Scientists measure glaciers after record-beating summer
Climate scientists and glaciologists are taking to the skies this week to find out how New Zealand’s glaciers are faring following this summer’s record-breaking warmth.
Snow line survey team - from NIWA, Victoria University and Alpine and Polar Processes Consultancy. Left to right - Huw Horgan, Brian Anderson, Lauren Vargo, Andrew Lorrey, Andy Woods and Trevor Chinn. [Photo: Dave Allen, NIWA]
NIWA’s annual long-term aerial snowline survey marks its 40th anniversary this year of recording the snowline altitude of up to 50 glaciers across the South Island. The survey is undertaken every March at the end of summer and is carried out using specialised cameras from a light aircraft. The survey reveals how much of the previous winter’s snow remains to contribute to long-term glacial ice accumulation.
NIWA climate scientist Dr Andrew Lorrey, who leads the project, says the information gathered over the past four decades has produced a unique and incredibly valuable dataset that provides an independent measure of how climate change and variability are affecting our water resources.
“We look at the surface of each glacier and the line of demarcation where there is snow from the previous winter above, and exposed bare ice below. That line can tell you about the amount of snow gained versus the amount lost since the start of the glacier year in April.”
Dr Lorrey says he expects this year’s survey to reveal some “pretty pathetic” glaciers, following New Zealand’s hottest summer on record.
“We have seen preliminary photos of some of them and they look sad and dirty."
“At this time of year we can see the effects of the summer melt but following such an extreme summer the layers really start to peel back and you can see how harsh the effect has been on the glaciers. Where it becomes a concern is if there is a succession of seasons like this within a decade or two – that’s when it can cause the overall volume of the glacier to decline.”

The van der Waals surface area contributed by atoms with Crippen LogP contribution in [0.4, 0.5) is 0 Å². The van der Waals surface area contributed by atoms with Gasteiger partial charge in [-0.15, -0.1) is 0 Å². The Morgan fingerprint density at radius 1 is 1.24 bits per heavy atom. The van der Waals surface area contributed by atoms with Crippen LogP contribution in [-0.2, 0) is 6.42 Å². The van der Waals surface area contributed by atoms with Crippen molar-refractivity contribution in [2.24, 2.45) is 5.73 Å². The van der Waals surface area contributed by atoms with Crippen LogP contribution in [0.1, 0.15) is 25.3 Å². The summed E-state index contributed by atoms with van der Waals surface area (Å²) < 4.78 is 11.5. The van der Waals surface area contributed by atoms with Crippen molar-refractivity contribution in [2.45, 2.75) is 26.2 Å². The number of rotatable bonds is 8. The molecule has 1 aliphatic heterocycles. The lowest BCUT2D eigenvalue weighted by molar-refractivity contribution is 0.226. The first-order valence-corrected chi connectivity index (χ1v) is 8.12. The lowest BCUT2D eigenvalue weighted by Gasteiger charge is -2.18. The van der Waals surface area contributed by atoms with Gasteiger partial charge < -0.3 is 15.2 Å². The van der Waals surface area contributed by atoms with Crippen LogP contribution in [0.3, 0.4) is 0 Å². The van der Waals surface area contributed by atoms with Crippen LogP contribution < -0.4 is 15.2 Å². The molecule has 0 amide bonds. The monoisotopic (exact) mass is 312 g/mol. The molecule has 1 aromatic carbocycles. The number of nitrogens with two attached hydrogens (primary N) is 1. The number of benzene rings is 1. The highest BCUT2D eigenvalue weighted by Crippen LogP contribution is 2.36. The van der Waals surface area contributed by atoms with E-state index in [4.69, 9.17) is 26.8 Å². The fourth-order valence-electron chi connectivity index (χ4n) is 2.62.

Clear signals of climate change
Glacier fluctuations are among the clearest signals of climate change, because they are highly sensitive indicators of atmospheric temperature and precipitation levels.
Victoria University glaciologist Professor Andrew Mackintosh says he is also expecting one of the largest melt years ever recorded.
“Our team has previously investigated the relationship between the South Island glaciers and sea surface temperatures. We have seen that when the Tasman Sea is warmer than normal, you tend to lose a great deal of snow and ice in the Southern Alps.
“The marine heatwave this summer, where temperatures have been up to 6°C higher in some parts of the Tasman Sea, means we are expecting to see a much higher snow line.”
Scientists took to the air in two fixed wing planes to photograph glaciers for the end of summer snowline survey. [Photo: Dave Allen, NIWA]
The five scientists on board the snowline flight – Andrew Lorrey and Trevor Chinn, together with Dr Huw Horgan, Dr Brian Anderson and PhD student Lauren Vargo from Victoria University, will take thousands of photos from different angles that will then be used to build 3D models of glaciers that can be compared year on year to give an accurate depiction of the volume of ice that has changed.
Prof Mackintosh says that powerful computing methods are used to process the photos, enabling precise measurement of snowlines, and the glacier surfaces. Over the 40 years of the survey, the precision has evolved to the point it now “takes the guesswork out of expert judgement”.
(click, drag or swipe left / right on the following image to compare ice volumes of Brewster Glacier 2016 versus 2017)
Comparing the end of summer snowline images of Brewster Glacier in 2016 vs 2017. 50 New Zealand glaciers like the Brewster have been photographed each year since 1977. [Composite image credit: Lauren Vargo (@VargoLauren), Victoria University.]
Analysis of the photographs provides absolute numbers on how the snowline has changed which act as the benchmark for evaluating computer models of the glaciers. “It is a tremendous resource that gives us quantitative digital information on how glaciers have changed. It also allows us to reconstruct length changes for glaciers that have never been measured on the ground. ”
For the first time this year a thermal imaging camera will be used that Dr Lorrey hopes will reveal more about the debris-covered ice.
“While it is experimental, we hope it may tell us something about the thickness and extent of the debris cover and the properties of the ice underneath it.”
The scientists begin this year’s aerial snowline survey on Saturday.